My home has been burglarized four times since I moved in (2008). Thankfully items were only stolen from my patio. Until a new patio door was installed I had to barricade the door with extra panels of wood. I caught the last burglary in the act, and demanded my stuff back. This could either be considered one of my finest or idiotic moments. I got my stuff back though.

The invasion of privacy felt after you realize your home has been vandalized is a a powerful one. I dare say one goes through nearly all the stages of grief. Although I was primarily stuck in the Anger stage - going so far as to post signs all over my patio wall, cursing the thieves and their next of kin for seven generations - break-ins are a serious matter. They can be very dangerous, sometimes life-altering, and often times demoralizing.

They also make for some powerful horror stories, as demonstrated by the writer, producer, and actor Justin Doescher in The Break-In.

IMDB image from The Break-In

Justin contacted me recently and asked if I could review his film. I jumped at the chance (Love Love Love independent horror). So my Husband I wrangled up a dinner, settled into the couch, and watched a tale unfold that both caught me off guard and was loaded with sociological messages.

This story revolves around a pregnant couple who has recently moved into a renovated town home, located in a what appears to be a 'rougher' side of town. Their best friends have moved into the home next door - life is looking pretty good for the four of them. 

The soon-to-be father just got a new phone and is recording his new life with it. All the time. My Husband and I chuckled at this, as he just recently got a smart phone for the first time. He no longer jokes about how attached I am to my phone. He get's it now.

Break-ins are escalating around the neighborhood, so the couple decides to invest in a security system. Here is where problems being to mount, as despite the added digital security, signs of a break-in in their own home are evident. 

This movie is an excellent peeping tom into the realms of gentrification, the dangerous and very serious power of stress, fear and privilege, and the paranoia that evolves from it all. I did not think I would be encountering all these message in just one film! I love this about horror!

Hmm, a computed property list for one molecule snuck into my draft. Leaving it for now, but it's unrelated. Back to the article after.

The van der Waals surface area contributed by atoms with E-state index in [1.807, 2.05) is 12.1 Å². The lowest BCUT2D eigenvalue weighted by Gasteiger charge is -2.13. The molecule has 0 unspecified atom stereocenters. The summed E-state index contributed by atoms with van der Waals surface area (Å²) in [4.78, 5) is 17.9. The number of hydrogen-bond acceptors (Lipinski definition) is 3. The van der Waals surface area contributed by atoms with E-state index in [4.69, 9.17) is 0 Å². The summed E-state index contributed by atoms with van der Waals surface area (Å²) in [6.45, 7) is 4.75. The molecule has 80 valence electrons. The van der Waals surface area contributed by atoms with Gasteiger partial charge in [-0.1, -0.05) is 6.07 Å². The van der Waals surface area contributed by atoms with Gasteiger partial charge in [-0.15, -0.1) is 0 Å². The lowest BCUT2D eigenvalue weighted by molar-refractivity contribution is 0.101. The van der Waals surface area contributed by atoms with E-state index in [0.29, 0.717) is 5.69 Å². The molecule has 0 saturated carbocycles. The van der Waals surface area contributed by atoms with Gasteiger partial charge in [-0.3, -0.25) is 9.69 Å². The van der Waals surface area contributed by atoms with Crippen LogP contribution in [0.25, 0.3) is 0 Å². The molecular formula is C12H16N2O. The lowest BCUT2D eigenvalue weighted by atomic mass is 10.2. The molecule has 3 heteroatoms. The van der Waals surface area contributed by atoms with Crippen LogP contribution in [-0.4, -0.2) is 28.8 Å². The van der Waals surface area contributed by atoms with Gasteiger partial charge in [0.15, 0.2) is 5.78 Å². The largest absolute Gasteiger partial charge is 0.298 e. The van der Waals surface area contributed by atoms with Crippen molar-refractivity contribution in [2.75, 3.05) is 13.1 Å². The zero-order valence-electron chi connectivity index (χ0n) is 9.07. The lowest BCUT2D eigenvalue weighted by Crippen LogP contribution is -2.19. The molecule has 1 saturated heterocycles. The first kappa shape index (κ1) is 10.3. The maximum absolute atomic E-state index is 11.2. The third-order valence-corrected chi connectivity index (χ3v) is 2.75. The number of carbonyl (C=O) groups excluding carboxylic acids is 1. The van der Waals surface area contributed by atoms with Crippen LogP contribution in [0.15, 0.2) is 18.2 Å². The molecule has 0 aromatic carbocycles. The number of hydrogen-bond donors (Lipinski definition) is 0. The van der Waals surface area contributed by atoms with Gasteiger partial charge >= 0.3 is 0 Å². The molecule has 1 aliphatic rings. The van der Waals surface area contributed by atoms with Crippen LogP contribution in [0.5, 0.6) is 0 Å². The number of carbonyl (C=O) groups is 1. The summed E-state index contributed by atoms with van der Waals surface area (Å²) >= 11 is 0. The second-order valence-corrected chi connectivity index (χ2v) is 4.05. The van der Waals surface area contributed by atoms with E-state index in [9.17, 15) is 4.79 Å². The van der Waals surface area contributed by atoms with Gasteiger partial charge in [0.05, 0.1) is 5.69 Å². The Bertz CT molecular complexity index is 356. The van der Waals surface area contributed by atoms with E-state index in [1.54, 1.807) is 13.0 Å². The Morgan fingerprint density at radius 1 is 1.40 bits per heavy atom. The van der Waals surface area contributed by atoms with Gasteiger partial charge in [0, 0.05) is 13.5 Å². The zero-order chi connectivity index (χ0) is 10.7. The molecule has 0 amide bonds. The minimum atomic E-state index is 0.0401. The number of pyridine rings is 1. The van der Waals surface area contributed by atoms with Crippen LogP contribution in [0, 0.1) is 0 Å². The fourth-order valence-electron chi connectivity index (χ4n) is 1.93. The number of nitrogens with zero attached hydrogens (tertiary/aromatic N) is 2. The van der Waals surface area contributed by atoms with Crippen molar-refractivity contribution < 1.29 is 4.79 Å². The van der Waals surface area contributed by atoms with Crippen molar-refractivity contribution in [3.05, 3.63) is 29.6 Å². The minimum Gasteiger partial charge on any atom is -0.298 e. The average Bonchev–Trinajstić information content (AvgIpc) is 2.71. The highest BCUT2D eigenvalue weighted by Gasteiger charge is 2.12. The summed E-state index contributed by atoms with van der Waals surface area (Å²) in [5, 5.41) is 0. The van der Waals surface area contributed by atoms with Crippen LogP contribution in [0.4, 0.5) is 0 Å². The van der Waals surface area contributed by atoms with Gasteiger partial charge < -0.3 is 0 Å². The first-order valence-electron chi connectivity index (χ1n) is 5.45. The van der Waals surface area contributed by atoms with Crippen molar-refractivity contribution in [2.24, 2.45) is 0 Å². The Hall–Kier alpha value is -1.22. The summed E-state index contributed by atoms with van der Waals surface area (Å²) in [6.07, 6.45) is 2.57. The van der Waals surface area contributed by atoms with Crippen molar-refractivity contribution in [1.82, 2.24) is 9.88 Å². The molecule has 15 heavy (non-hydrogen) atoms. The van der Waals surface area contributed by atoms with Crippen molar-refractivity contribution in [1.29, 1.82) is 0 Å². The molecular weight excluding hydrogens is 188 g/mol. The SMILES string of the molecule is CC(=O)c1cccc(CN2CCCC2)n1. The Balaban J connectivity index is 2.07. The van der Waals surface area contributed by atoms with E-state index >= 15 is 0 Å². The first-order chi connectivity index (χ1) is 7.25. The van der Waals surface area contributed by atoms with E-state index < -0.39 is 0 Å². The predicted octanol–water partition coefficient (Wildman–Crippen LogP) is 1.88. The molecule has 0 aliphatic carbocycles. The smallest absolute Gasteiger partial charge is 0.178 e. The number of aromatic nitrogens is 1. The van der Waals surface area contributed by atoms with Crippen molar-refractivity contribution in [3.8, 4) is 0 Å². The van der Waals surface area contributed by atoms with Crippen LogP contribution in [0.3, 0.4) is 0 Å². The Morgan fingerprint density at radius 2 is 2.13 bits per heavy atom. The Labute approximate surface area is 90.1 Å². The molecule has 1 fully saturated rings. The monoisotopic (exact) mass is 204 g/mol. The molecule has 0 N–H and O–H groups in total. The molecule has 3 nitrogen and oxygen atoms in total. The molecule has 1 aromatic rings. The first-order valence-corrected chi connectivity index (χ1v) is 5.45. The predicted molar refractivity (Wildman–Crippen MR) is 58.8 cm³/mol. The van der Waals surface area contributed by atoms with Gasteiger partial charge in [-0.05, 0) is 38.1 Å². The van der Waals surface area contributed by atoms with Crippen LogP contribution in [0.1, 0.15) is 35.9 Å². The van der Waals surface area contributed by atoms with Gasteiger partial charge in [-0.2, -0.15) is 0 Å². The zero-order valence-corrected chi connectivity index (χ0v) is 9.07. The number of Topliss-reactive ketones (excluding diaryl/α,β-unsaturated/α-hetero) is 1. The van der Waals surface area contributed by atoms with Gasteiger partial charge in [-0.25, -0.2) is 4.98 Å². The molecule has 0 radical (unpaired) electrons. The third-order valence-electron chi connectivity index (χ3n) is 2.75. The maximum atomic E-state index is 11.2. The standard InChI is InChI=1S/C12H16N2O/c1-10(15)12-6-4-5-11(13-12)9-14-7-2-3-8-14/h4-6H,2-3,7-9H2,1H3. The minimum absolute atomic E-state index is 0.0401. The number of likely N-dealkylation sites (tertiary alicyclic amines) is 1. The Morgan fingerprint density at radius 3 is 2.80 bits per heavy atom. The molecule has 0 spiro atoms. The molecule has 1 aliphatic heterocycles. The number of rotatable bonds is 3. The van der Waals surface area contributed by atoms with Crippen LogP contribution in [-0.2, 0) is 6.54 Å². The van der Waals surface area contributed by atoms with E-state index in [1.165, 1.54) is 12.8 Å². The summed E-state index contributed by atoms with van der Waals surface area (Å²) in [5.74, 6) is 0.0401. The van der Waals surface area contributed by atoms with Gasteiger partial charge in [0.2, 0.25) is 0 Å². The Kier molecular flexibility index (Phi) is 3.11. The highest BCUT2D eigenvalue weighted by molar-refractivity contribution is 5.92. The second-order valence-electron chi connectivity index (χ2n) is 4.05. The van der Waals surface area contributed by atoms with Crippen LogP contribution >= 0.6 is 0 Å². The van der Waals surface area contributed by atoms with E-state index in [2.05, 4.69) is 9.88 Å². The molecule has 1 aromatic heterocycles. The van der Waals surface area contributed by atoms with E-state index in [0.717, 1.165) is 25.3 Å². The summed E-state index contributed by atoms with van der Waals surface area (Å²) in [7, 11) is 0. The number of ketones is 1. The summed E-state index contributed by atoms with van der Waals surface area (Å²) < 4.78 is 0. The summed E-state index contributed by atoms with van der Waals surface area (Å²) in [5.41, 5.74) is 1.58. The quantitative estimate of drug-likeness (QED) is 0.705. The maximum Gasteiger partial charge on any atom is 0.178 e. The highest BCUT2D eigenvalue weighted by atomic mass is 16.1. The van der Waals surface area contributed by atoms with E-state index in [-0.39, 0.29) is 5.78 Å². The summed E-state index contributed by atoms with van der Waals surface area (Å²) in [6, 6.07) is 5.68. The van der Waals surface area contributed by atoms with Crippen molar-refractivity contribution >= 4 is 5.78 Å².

Filmed as found footage, a style that can be difficult to manage and make believable, I was pleasantly surprised by the honesty of the actors. Honesty is the first word that pops into my head. These characters are absolutely believable, comfortable, breezily attentive to the camera - and we, the viewers, easily responded to this excellent acting. So much so that my Husband and I turned to each other and said, "We would not be friends with them." The actors, probably. The characters, no. We don't run with that crowd. Which is why I was so impressed with the acting, I was immediately drawn in despite the characters. 

The only complication I had with The Break-In were the cuts in-between scenes. My Husband found the few seconds of TV static distracting, I thought perhaps the white noise was meant to ignite a more edgy feeling, an uncomfortable nerve-racking feeling. If the static sound effect was intended for that purpose then it worked, although I don't think it was necessary to make the film more dramatic. It was plenty dark and daunting without. 

The ending of this film is absolutely impressive - solid and bitter cold. Not an easy task, for found footage especially. With a story that began cute and sweet, in just an hour and twelve minutes, it turned very dark and twisted. I think my exact words were: "Eeegads, man! That's messed up!"

In all I very much enjoyed this film. It is creepy crawly scary and I highly recommend it for fans of thrillers, psychological horror, and independent films. A creative story that will leave viewers researching the internet for more of it's like (and the stories that inspire them), while also - probably maybe - locking the deadbolt.

Pairs with wine or margaritas, a nice and simple home-cooked meal, and in a small group of your closest friends. Close all but one of the blinds, turn off all the lights (except that patio light), and be sure to grab all the blankets.

Thank you, Justin, for introducing this movie to me and keep up the good work!

I saw this film on the director's Vimeo channel (direct link below). Or use the links under Find It. Watch It. on Horror Habit's side bar to locate where else you can find this jarring and quite unsettling look into some of the things we fear the most.

Here - check out the trailer (it will also take you to the movie)!